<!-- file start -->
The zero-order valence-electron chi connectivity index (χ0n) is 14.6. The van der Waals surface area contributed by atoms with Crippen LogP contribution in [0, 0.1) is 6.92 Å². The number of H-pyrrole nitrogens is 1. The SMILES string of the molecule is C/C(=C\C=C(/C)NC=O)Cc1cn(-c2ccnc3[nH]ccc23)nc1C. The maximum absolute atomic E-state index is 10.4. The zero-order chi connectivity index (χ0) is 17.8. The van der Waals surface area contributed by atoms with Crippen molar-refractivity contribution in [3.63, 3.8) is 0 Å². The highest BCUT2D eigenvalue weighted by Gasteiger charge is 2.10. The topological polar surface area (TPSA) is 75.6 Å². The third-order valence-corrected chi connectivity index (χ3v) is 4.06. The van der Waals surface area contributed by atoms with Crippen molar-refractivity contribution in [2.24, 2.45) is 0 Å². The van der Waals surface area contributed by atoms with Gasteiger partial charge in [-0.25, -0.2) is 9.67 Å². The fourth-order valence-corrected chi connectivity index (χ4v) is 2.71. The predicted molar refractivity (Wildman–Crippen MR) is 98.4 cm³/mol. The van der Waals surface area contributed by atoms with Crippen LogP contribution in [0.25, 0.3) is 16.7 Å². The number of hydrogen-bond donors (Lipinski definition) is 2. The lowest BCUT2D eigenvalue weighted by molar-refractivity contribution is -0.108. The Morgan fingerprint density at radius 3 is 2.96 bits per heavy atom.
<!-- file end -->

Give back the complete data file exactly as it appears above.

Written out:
The zero-order valence-electron chi connectivity index (χ0n) is 14.6. The van der Waals surface area contributed by atoms with Crippen LogP contribution in [0, 0.1) is 6.92 Å². The number of H-pyrrole nitrogens is 1. The SMILES string of the molecule is C/C(=C\C=C(/C)NC=O)Cc1cn(-c2ccnc3[nH]ccc23)nc1C. The maximum absolute atomic E-state index is 10.4. The zero-order chi connectivity index (χ0) is 17.8. The van der Waals surface area contributed by atoms with Crippen molar-refractivity contribution in [3.63, 3.8) is 0 Å². The highest BCUT2D eigenvalue weighted by Gasteiger charge is 2.10. The topological polar surface area (TPSA) is 75.6 Å². The third-order valence-corrected chi connectivity index (χ3v) is 4.06. The van der Waals surface area contributed by atoms with Crippen molar-refractivity contribution in [2.24, 2.45) is 0 Å². The van der Waals surface area contributed by atoms with Gasteiger partial charge in [-0.25, -0.2) is 9.67 Å². The fourth-order valence-corrected chi connectivity index (χ4v) is 2.71. The predicted molar refractivity (Wildman–Crippen MR) is 98.4 cm³/mol. The van der Waals surface area contributed by atoms with Crippen LogP contribution in [0.25, 0.3) is 16.7 Å². The number of hydrogen-bond donors (Lipinski definition) is 2. The lowest BCUT2D eigenvalue weighted by molar-refractivity contribution is -0.108. The Morgan fingerprint density at radius 3 is 2.96 bits per heavy atom.